D’Urso Reunites With Family He Hid From Nazis
On the eve of International Holocaust Remembrance Day on Jan. 26, Assemblyman Anthony D’Urso traveled to a small synagogue in Naples, Italy, where he was reunited with the descendants of a Jewish family who he helped hide from the Nazis as a little boy.
The D’Urso family protected the large Ascarelli family in their hometown of Formia, Italy, halfway between Naples and Rome, in 1944. While he was just a young child, the future assemblyman was responsible for acting as a lookout and calling out to his mother when German soldiers approached.
“For more than 25 years, I’ve been telling people about my father’s heroism and the way he kept the Ascarellis hidden from the Nazis in the woods, but few people believed me,” explained D’Urso in his speech to an audience of 500 people. “I had no proof,” he continued. “I immigrated to the U.S. in 1950 and lost touch with the Ascarellis. Who in the world would believe that a farmer and his wife would risk their lives—and the lives of their children—and live in the woods for nine months while hiding a large Jewish family? It’s a crazy story. But, of course, the Holocaust was filled with crazy stories.”
D’Urso has been trying to locate the family since 1988. He was hopeful that his parents would be recognized as Righteous Among the Nations, a designation given to non-Jews who risked their lives to save Jews during the Holocaust, by the State of Israel and Yad Vashem, The World Holocaust Remembrance Center in Israel. But the application with Yad Vashem failed to gain traction because D’Urso lost touch with the Jewish family in the 1960s and was told they had died. He was informed that without their assistance, corroborating the D’Urso family’s involvement was nearly impossible.
But, on Dec. 19, Great Neck attorney and former prosecutor Michael Weinstock told the Great Neck Record that through extensive research, a diary describing the extraordinary risks the D’Urso family undertook to save their Jewish friends was discovered in the National Archives of Italy. Utilizing techniques he learned at the Brooklyn District Attorney’s office, along with Facebook and Google Translator to communicate with members of the Jewish community in Naples, and guidance from the staff of the Holocaust Memorial and Tolerance Center of Nassau County, Weinstock located the diary.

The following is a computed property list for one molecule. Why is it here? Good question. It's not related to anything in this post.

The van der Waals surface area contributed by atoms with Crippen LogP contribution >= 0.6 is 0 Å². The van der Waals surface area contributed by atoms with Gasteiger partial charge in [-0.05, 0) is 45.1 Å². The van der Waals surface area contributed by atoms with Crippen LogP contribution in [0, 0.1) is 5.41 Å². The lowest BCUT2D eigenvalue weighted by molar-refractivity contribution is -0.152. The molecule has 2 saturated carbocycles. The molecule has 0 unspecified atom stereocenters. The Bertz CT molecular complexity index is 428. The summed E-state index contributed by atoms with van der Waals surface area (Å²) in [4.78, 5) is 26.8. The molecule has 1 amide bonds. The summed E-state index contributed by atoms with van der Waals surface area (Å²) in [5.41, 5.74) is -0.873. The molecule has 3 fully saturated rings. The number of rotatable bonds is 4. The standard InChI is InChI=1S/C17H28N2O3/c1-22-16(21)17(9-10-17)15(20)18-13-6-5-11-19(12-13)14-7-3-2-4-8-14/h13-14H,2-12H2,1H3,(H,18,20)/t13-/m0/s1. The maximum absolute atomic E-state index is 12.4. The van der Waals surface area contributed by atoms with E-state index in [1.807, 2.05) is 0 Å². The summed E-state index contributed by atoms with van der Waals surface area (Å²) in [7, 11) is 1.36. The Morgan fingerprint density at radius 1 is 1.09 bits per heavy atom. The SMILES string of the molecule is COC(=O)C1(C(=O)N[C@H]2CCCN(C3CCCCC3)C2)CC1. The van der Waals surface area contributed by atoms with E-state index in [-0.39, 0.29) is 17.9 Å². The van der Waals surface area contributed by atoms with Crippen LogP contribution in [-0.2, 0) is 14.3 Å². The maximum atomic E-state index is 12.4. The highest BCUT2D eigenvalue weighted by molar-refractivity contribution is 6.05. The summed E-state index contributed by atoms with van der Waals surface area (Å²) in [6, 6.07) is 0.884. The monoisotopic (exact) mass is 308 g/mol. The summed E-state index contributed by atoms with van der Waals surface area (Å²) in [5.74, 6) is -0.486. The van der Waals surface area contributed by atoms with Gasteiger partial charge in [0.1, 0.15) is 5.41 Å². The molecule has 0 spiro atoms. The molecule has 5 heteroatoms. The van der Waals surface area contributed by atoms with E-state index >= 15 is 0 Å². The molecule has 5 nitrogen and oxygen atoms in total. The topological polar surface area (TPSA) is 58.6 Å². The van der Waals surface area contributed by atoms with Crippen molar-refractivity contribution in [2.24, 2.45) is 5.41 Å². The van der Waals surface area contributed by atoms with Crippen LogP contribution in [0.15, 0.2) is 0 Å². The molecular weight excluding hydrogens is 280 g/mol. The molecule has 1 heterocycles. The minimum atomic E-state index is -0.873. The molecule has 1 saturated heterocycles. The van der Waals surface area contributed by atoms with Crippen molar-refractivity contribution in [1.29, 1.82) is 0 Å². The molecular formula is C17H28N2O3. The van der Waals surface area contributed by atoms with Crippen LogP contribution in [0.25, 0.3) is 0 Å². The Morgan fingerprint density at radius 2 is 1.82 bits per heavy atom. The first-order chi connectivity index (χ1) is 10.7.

“It’s very surreal,” said Weinstock. “I never imagined that I would be able to do a mitzvah for a family that hid a Jewish family from the Nazis.”
The reunion in Naples included the descendants and extended family of Tommaso Sinigallia, the Holocaust survivor who wrote the diary, which the Sinigallia family expects to publish next year. They have already invited the assemblyman and his wife to return to Naples and celebrate its publication. A copy of the diary has been submitted to Yad Vashem for authentication and D’Urso is cautiously optimistic that his parents and older siblings will soon be recognized as Righteous Among the Nations.
“It’s a very special affirmation that my father did the right thing while the whole world went crazy,” noted the assemblyman. “I’m blessed because the diary that’s been found allows me to finally spread the word about my father’s heroism. And I’m doubly blessed to spend time with so many people who are alive today, in part, because a farmer who couldn’t read or write knew what was right and what was wrong. That’s the biggest lesson of the Holocaust, of course. Right is right—even if nobody is doing it. And wrong is wrong—even if everybody is doing it.”
A strong possibility exists that D’Urso will receive this extraordinary designation, as well. If Yad Vashem does approve his status, D’Urso will be the first elected official in the United States to be recognized with the title and will receive honorary Israeli citizenship.
“It’s going to be quite emotional to meet all the family members,” said D’Urso before the event. “I’m hoping that I don’t get too emotional while I’m speaking.”
The assemblyman wept openly when he hugged Ester Sinigallia, a daughter of the family that was hidden. Later, she told him, “I came here to thank you.”
After wiping away tears, he responded, “You don’t need to thank me. It’s a pleasure to finally meet you. I came for the hugs, not a thank you.”
D’Urso concluded his speech by saying, “I want to thank the relatives of Emilio Ascarelli who traveled here from around Italy to spend time with me and listen to me kvell about my parents. You’ve made me feel truly blessed. And, if you don’t know the word kvell, it’s because you’re not from New York. It means ‘to brag’—and it’s Yiddish.”